Altered for pandemic, Crossover will precede Nashville SBC Annual Meeting

By: Brandon Elrod


Baptist Press

NASHVILLE (BP) – For more than 30 years, Southern Baptists have focused on working together to serve and reach those in the host city of the SBC annual meeting through an evangelism emphasis called Crossover.

This year’s approach in Nashville will differ from previous years, but Southern Baptists are cooperating to help churches in Middle Tennessee minister to their communities.

“Crossover will continue its legacy of pushing back spiritual darkness in the SBC host city, which is, this year, the great city of Nashville,” said Randy Davis, executive director of the Tennessee Baptist Mission Board (TBMB). “Crossover will be two days when local Middle Tennessee churches will intentionally engage their communities in various ways, actually putting the ‘Gospel above all.’”

In a typical year for Crossover, mission teams and churches from across the nation are encouraged to participate in a wide variety of outreach efforts, but concerns related to the COVID-19 pandemic led the TBMB and the North American Mission Board (NAMB) to focus primarily on aiding churches in and around Nashville to reach out to their communities.

SR Mobile Dentist
Send Relief’s mobile clinics will be a feature of the 2021 Crossover evangelism event in Nashville. NAMB photo by Alexandra Toy

Nashville-area churches are encouraged to conduct a special outreach event on Saturday, June 12, to invite neighbors to church, and then follow it up the next day, Sunday, June 13, with a Who’s Your One emphasis where churches across Middle Tennessee present the Gospel clearly and invite people to respond during their Sunday services.

“We are working diligently to see that Crossover will be a success even in the midst of a pandemic,” said Roc Collins, director of evangelism at the TBMB. “We recently offered training events for more than 50 churches in the Greater Nashville area.”

Those training events were conducted in cooperation with members of NAMB’s evangelism team as well as associational leaders as NAMB, the TBMB and the local associations have been encouraging churches to work together.

“I’m very appreciate of our southern Baptist convention partnerships, between the state convention, NAMB and the local association all working together on Crossover,” said Rusty Sumrall, executive director of the Nashville Baptist Association. “We have five different associations here in Middle Tennessee working with the state convention and NAMB, and that’s pretty exciting to see all those folks working together for one purpose in Crossover and to see God do something positive during that weekend.”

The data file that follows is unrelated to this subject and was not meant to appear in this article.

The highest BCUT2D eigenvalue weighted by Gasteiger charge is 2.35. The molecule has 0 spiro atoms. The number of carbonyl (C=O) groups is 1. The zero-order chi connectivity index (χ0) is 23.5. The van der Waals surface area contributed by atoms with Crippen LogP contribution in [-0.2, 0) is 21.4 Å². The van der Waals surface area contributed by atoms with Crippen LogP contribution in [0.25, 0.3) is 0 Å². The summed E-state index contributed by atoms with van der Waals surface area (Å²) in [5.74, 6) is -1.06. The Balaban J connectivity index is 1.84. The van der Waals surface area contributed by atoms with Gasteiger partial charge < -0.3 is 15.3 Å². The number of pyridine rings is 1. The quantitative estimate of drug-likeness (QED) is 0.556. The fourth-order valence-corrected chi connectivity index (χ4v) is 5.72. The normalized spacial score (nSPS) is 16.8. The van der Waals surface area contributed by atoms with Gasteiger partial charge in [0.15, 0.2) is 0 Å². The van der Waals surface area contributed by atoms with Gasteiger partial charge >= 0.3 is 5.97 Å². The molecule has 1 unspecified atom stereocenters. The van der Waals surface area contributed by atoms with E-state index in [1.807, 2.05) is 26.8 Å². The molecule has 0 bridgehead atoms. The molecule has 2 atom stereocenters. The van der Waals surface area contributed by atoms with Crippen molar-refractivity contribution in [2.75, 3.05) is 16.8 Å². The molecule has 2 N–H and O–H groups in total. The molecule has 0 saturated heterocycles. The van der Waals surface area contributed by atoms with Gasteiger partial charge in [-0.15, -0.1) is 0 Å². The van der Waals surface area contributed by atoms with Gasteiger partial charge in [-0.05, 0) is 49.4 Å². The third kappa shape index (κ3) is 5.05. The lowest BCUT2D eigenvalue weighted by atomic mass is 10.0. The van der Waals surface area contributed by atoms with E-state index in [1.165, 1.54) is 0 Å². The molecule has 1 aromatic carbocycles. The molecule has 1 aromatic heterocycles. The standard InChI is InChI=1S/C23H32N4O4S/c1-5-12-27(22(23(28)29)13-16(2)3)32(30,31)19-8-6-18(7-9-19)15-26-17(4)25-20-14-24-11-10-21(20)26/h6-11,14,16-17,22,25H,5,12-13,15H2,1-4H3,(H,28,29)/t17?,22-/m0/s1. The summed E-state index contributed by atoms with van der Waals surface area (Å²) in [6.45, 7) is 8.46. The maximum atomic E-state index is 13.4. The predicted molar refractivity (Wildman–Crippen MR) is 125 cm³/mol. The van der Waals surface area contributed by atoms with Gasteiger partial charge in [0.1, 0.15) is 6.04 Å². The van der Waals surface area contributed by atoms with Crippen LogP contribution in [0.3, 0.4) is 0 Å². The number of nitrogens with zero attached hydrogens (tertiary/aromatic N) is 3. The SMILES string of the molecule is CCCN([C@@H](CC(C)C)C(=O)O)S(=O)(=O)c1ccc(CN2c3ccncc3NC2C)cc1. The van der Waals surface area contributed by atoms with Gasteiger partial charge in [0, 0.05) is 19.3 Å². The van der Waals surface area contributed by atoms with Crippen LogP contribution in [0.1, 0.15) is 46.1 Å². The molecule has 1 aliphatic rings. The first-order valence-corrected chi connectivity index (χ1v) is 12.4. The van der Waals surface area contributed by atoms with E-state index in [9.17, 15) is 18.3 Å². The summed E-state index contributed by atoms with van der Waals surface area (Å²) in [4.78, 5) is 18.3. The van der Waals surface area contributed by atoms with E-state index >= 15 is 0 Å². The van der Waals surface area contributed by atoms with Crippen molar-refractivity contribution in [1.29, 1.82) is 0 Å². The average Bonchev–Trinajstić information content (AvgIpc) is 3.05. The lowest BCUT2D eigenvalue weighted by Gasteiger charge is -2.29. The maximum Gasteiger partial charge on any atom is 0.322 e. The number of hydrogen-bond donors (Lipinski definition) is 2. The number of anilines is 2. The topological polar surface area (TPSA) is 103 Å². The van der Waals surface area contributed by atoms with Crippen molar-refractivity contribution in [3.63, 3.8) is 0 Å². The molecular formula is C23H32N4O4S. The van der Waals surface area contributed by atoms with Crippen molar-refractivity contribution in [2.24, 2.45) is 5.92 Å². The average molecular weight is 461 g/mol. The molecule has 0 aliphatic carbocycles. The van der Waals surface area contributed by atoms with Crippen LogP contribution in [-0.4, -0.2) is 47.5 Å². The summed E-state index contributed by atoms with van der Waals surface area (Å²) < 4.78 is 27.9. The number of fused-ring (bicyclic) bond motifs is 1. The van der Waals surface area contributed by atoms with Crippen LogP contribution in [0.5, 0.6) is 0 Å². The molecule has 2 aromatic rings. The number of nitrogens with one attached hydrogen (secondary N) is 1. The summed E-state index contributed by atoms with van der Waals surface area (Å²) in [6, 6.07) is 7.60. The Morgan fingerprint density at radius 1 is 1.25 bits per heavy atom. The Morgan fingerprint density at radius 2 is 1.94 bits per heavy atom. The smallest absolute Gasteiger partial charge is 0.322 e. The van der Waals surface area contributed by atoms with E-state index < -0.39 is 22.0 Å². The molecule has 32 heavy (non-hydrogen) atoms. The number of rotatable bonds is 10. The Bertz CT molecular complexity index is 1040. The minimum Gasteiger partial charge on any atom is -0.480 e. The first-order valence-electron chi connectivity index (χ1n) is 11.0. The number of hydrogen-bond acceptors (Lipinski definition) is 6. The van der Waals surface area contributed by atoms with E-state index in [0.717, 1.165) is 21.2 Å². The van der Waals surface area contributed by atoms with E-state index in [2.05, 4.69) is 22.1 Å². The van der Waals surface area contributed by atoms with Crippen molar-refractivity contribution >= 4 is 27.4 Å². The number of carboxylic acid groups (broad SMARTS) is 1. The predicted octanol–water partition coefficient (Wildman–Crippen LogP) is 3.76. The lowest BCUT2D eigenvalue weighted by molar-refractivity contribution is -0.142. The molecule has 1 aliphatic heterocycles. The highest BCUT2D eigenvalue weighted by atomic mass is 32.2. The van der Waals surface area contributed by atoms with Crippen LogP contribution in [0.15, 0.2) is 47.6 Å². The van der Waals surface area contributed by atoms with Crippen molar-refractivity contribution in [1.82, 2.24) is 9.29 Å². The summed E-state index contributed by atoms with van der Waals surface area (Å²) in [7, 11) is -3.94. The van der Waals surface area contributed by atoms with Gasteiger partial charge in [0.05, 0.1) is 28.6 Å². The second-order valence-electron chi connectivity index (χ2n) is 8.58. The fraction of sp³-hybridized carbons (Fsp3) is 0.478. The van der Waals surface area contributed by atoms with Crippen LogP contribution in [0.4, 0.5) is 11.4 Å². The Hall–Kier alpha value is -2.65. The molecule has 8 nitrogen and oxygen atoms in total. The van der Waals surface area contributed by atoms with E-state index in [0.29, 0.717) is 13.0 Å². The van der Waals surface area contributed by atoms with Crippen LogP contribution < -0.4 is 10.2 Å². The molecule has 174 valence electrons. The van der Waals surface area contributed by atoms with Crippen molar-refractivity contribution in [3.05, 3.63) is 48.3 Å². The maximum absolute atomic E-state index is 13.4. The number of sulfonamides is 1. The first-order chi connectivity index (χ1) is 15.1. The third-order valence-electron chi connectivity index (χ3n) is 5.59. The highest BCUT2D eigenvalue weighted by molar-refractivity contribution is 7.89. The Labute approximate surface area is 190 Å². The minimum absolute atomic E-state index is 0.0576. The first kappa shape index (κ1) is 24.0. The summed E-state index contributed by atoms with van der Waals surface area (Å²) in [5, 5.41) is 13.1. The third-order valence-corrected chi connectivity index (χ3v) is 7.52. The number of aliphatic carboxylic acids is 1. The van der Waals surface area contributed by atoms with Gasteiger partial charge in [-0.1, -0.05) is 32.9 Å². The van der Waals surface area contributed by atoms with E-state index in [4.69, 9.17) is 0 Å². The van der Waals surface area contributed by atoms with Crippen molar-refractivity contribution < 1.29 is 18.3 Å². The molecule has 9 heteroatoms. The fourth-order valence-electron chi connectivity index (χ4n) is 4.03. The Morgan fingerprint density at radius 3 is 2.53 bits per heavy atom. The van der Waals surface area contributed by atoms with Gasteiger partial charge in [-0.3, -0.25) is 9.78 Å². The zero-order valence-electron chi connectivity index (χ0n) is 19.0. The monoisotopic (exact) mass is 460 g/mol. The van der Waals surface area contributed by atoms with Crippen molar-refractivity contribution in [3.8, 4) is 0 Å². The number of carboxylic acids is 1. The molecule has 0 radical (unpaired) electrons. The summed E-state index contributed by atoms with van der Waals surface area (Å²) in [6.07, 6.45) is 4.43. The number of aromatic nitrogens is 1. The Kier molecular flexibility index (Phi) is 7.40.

As with every Crossover event, all six Southern Baptist seminaries are invited to send seminary students for a week-long evangelism intensive where they will spend their mornings in the classroom before going out to serve local churches in the Nashville area in going door to door in their communities. Tom Johnston, senior professor of evangelism at Midwestern Baptist Theological Seminary, said that 100 students will participate in this year’s annual Crossover Seminary Evangelism Class (CSEC).

“It is a fun-filled time, a spiritually-taxing time, as well as a true spiritual high – all mixed together,” Johnston said. “Please be in prayer for this year’s students, faculty, local churches and the people with whom we will share the Gospel.”

The students see the cooperation that defines Southern Baptists first-hand, Johnston said, as NAMB, the state convention, the local association and the seminaries each serve the local church by training and sending out evangelists during the week leading up to the SBC Annual Meeting.

“The CSEC is truly a Book of Acts experience for those involved,” Johnston said. “The entire effort is underwritten by the generosity of Southern Baptists giving to NAMB through the Cooperative Program.”

NAMB’s Send Relief medical and dental units will be in Nashville as well to serve those in need who could use the free medical and dental check-ups offered by professionals who will volunteer their time. The location where the units will set up has yet to be determined.

“I am praying that God will move through the churches in and around Nashville and that we will see a number of people give their lives to Christ,” said Johnny Hunt, NAMB’s senior vice president for evangelism and leadership. “Everyone has been working hard to serve the churches and empower them to share the hope of the Gospel with their neighbors.”

Churches in the Nashville area can register to participate in Crossover at

This article was written by Brandon Elrod and was originally published at

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